How Is Health Literacy Related to Pap Testing Among US Women?

Erika L. Thompson, Christopher W. Wheldon, Cheryl A. Vamos, Stacey B. Griner, Ellen M. Daley

Research output: Contribution to journalArticlepeer-review

10 Scopus citations


While Pap testing has significantly reduced the burden of cervical cancer, not all women follow prevention recommendations of cervical cancer screening every 3 years. Health literacy regarding Pap testing may influence the adoption of this behavior. The objective of this study was to assess the health literacy-related factors associated with Pap testing among a nationally representative sample of women in the USA. The Health Information National Trends Survey Cycles 4.4 and 5.1 were restricted to women 21–65 years of age (N = 2992). Questions were selected using the Integrated Model of Health Literacy domains: access (i.e., seeking cancer information), understand (i.e., HPV awareness, HPV knowledge), appraise (i.e., prevention not possible, chance of getting cancer), and apply (i.e., received a Pap in last 3 years [outcome]). Survey-weighted, logistic regression models estimated how the health literacy domains were associated with Pap testing, using SAS 9.4. In the sample, 81.1% of women received a Pap test within the last 3 years. The analysis revealed women who knew HPV is an STD (aOR = 1.64, 95% CI 1.20–2.26) were more likely to have received a Pap test in the last 3 years, while controlling for sociodemographic factors. These findings indicate that knowledge about HPV may be associated with Pap testing behavior among US women. Continued research is needed to examine the impact of health literacy on Pap testing given the changes in screening guidelines, with the ultimate goal of decreasing cervical cancer.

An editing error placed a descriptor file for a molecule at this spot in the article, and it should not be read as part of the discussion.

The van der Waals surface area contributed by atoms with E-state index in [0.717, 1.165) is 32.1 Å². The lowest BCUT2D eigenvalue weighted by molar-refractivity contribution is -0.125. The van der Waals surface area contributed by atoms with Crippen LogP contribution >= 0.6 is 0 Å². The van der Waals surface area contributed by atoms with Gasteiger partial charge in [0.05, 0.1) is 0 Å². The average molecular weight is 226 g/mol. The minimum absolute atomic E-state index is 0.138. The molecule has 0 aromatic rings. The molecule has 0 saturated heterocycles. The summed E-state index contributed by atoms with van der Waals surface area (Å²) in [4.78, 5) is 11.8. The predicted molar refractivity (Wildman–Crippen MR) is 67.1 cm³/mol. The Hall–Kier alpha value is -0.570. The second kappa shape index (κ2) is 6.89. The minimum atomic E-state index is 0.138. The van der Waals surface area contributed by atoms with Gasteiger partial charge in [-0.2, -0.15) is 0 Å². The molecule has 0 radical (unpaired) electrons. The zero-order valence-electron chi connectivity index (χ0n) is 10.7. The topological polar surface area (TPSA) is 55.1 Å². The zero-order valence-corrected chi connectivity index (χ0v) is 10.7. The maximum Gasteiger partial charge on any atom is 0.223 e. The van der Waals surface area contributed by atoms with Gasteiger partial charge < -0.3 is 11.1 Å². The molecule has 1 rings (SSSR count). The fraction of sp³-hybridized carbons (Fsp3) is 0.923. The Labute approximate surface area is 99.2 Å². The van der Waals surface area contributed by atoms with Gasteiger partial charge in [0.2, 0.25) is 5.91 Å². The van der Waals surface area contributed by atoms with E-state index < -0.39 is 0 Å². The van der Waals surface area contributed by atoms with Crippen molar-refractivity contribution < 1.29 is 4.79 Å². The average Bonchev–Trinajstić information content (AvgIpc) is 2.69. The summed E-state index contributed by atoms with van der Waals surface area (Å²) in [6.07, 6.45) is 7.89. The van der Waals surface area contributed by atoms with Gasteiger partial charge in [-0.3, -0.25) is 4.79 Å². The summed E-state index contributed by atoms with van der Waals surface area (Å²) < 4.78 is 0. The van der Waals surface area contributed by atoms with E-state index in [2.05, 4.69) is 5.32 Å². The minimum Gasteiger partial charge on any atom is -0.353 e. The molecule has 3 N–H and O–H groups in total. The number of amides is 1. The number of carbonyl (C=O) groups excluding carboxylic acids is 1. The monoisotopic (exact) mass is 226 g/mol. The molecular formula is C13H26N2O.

Original languageEnglish
Pages (from-to)789-795
Number of pages7
JournalJournal of Cancer Education
Issue number4
StatePublished - 15 Aug 2019


  • Cervical cancer
  • Health literacy
  • Screening
  • Women


Dive into the research topics of 'How Is Health Literacy Related to Pap Testing Among US Women?'. Together they form a unique fingerprint.

Cite this